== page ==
What opportunities will Edinburgh provide to any blogger new to the Festival?

LK: An intensive week to totally focus on reviewing and developing critical practice, advice and guidance from more experienced reviewers, and the opportunity to meet like-minded people. The fringe is like no other arts festival and reviewing there is completely different than ‘regular’ reviewing, even in London.

Do you think the camaraderie of NIC scheme in Edinburgh will improve independent blogging in the long term? In my experience, it can be quite a lonely endeavour.

LK: I’d like to think so. Whilst there are numerous ‘tribes’ and approaches to criticism – with bloggers often criticised by ‘proper critics’ and performers for not being ‘professional’ – we’re certainly stronger in numbers – by supporting each other we can better show the influence we have in the industry.

It’s also a nice way to find friends with similar interests. Last year’s group was incredibly diverse, and reading each other’s work and talking about criticism is a great way to develop your own practice.

KK: It is so nice to have people to talk to when things get stressful, and realise you are not alone in dealing with these situations!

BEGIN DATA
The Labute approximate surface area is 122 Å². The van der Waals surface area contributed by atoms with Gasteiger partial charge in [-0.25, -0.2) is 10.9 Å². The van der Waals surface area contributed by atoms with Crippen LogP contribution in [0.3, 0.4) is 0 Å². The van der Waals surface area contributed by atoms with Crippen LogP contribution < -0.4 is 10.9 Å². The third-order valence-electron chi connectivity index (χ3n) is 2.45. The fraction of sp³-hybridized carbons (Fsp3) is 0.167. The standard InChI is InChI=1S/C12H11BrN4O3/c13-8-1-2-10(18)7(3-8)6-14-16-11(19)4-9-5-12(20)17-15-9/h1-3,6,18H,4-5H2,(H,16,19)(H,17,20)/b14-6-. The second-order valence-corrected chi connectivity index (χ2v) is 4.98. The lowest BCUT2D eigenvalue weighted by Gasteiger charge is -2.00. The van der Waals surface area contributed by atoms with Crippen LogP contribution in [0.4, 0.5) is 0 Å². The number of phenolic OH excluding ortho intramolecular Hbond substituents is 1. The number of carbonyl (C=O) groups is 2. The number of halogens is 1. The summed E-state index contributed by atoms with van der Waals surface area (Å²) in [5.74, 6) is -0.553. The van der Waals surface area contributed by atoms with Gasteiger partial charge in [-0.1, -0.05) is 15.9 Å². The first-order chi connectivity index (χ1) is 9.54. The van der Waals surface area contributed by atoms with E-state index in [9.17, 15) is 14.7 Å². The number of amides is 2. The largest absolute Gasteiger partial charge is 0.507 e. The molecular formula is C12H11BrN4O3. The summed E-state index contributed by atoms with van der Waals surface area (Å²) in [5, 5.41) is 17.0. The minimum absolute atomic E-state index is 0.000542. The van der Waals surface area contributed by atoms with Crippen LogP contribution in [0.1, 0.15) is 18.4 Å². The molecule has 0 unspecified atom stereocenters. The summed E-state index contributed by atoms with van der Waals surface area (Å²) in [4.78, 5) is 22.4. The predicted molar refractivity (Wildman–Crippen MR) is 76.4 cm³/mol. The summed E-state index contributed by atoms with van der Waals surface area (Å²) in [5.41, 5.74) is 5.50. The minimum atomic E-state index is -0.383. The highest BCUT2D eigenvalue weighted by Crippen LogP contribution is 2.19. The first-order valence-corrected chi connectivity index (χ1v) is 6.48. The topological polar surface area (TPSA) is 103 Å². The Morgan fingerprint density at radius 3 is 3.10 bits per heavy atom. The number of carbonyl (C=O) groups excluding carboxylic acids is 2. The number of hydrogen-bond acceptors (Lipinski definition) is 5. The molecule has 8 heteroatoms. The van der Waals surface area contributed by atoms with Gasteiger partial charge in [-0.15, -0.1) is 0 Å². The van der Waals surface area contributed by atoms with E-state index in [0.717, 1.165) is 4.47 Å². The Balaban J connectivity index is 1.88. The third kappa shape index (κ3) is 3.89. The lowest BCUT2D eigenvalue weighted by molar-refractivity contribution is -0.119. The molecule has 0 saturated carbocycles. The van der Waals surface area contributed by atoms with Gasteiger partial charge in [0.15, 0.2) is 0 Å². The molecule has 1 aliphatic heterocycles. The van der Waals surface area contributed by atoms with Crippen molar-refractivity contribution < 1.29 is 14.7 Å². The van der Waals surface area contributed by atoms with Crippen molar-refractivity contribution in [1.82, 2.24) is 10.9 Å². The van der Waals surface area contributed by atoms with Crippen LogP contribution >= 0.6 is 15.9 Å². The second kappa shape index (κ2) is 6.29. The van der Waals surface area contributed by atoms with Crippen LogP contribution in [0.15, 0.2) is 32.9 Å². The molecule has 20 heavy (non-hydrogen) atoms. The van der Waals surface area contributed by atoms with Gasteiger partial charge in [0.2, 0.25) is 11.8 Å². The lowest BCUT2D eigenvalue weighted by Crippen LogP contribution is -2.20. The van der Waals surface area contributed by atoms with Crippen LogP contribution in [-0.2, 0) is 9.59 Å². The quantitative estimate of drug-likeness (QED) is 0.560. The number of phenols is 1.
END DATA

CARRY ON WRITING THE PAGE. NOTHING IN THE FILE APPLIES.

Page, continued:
What would be your top ten tips to surviving Edinburgh in August?

  1. Sleep as much as you can
  2. Drink water and eat well
  3. Do as much pre-planning as you can so you can hit the ground running
  4. If you’re there the whole month, make sure you take time off
  5. Leave time in your schedule to be surprised and follow impulses
  6. Talk to people – you never know who you’ll meet or what they might introduce you to
  7. Wear comfy trainers
  8. Make friends with the press offices
  9. Enjoy it!
  10. Don’t drink too much booze

Ian Mckellen In Shakespeare, Tolkien, Others & You at the Park Theatre

Ian Mckellen In Shakespeare, Tolkien, Others & You at the Park Theatre



International star of stage and screen Sir Ian McKellen is to perform an exclusive one man show at Park Theatre for nine performances only, from 3 – 9 July 2017, directed by Park Theatre’s Artistic Director Jez Bond. Guiding audiences through some of the most exciting pages and stages of the last fifty years, Shakespeare, Tolkien, Others & You will offer a rare chance to see the multi-award winning and twice Oscar nominated actor perform in the intimate surroundings of Park Theatre. The production will be accompanied by a never before seen exhibition of iconic posters, paintings and photographs from Sir Ian’s plays and films, with a number of pieces for sale.

Sir Ian, one of Park Theatre’s key Ambassadors and champions from its inception, is performing Shakespeare, Tolkien, Others & You in order to raise funds for its work (registered charity 1137223).

Sir Ian McKellen in Shakespeare, Tolkien, Others & You 8. Photo by Mark Douet.jpgOver nine special performances from one of the world’s finest actors, Sir Ian will reprise some of his renowned performances, from Gandalf to Macbeth. Audiences will have opportunities to ask questions and participate in the performance, as well as hearing Sir Ian discuss his work with other notable actors and directors. An intimate and unforgettable evening with one of the world’s finest actors.